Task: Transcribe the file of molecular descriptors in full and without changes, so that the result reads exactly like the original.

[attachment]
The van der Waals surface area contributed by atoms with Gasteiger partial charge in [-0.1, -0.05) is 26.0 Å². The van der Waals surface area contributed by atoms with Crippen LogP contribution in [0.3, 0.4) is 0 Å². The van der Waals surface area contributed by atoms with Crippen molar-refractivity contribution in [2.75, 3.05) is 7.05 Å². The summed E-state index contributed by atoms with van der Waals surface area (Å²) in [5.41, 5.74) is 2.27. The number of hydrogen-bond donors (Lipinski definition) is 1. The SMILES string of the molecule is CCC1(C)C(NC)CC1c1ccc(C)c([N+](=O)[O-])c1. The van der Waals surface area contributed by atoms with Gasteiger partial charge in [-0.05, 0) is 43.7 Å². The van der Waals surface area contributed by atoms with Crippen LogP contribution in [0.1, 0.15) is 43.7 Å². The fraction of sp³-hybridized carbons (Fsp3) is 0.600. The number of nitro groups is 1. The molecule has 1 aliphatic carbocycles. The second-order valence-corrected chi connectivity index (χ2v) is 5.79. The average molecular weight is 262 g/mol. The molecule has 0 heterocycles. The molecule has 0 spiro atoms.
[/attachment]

The van der Waals surface area contributed by atoms with Gasteiger partial charge in [-0.1, -0.05) is 26.0 Å². The van der Waals surface area contributed by atoms with Crippen LogP contribution in [0.3, 0.4) is 0 Å². The van der Waals surface area contributed by atoms with Crippen molar-refractivity contribution in [2.75, 3.05) is 7.05 Å². The summed E-state index contributed by atoms with van der Waals surface area (Å²) in [5.41, 5.74) is 2.27. The number of hydrogen-bond donors (Lipinski definition) is 1. The SMILES string of the molecule is CCC1(C)C(NC)CC1c1ccc(C)c([N+](=O)[O-])c1. The van der Waals surface area contributed by atoms with Gasteiger partial charge in [-0.05, 0) is 43.7 Å². The van der Waals surface area contributed by atoms with Crippen LogP contribution in [0.1, 0.15) is 43.7 Å². The fraction of sp³-hybridized carbons (Fsp3) is 0.600. The number of nitro groups is 1. The molecule has 1 aliphatic carbocycles. The second-order valence-corrected chi connectivity index (χ2v) is 5.79. The average molecular weight is 262 g/mol. The molecule has 0 heterocycles. The molecule has 0 spiro atoms.